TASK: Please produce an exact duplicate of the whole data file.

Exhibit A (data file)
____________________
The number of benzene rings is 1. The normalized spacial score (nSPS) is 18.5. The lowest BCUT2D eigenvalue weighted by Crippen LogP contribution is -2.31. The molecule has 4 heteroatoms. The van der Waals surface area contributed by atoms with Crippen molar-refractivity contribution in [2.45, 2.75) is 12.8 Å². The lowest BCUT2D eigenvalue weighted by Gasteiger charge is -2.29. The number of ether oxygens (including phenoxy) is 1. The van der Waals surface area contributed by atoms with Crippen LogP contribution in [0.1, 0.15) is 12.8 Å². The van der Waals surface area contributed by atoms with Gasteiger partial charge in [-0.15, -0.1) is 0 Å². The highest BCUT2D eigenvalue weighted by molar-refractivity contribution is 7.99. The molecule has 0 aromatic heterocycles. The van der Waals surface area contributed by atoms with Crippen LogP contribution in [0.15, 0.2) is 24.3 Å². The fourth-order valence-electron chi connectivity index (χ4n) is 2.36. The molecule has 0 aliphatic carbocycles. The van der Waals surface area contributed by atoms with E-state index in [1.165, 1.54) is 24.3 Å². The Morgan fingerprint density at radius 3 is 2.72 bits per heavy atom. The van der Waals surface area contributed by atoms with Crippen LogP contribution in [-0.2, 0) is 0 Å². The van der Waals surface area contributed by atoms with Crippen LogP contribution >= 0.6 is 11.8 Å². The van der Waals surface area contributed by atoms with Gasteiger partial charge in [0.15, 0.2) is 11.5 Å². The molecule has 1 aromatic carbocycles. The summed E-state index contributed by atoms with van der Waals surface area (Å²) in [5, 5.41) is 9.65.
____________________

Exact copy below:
The number of benzene rings is 1. The normalized spacial score (nSPS) is 18.5. The lowest BCUT2D eigenvalue weighted by Crippen LogP contribution is -2.31. The molecule has 4 heteroatoms. The van der Waals surface area contributed by atoms with Crippen molar-refractivity contribution in [2.45, 2.75) is 12.8 Å². The lowest BCUT2D eigenvalue weighted by Gasteiger charge is -2.29. The number of ether oxygens (including phenoxy) is 1. The van der Waals surface area contributed by atoms with Crippen LogP contribution in [0.1, 0.15) is 12.8 Å². The van der Waals surface area contributed by atoms with Gasteiger partial charge in [-0.15, -0.1) is 0 Å². The highest BCUT2D eigenvalue weighted by molar-refractivity contribution is 7.99. The molecule has 0 aromatic heterocycles. The van der Waals surface area contributed by atoms with Crippen LogP contribution in [0.15, 0.2) is 24.3 Å². The fourth-order valence-electron chi connectivity index (χ4n) is 2.36. The molecule has 0 aliphatic carbocycles. The van der Waals surface area contributed by atoms with E-state index in [1.165, 1.54) is 24.3 Å². The Morgan fingerprint density at radius 3 is 2.72 bits per heavy atom. The van der Waals surface area contributed by atoms with Crippen LogP contribution in [-0.2, 0) is 0 Å². The van der Waals surface area contributed by atoms with Crippen LogP contribution >= 0.6 is 11.8 Å². The van der Waals surface area contributed by atoms with Gasteiger partial charge in [0.15, 0.2) is 11.5 Å². The molecule has 1 aromatic carbocycles. The summed E-state index contributed by atoms with van der Waals surface area (Å²) in [5, 5.41) is 9.65.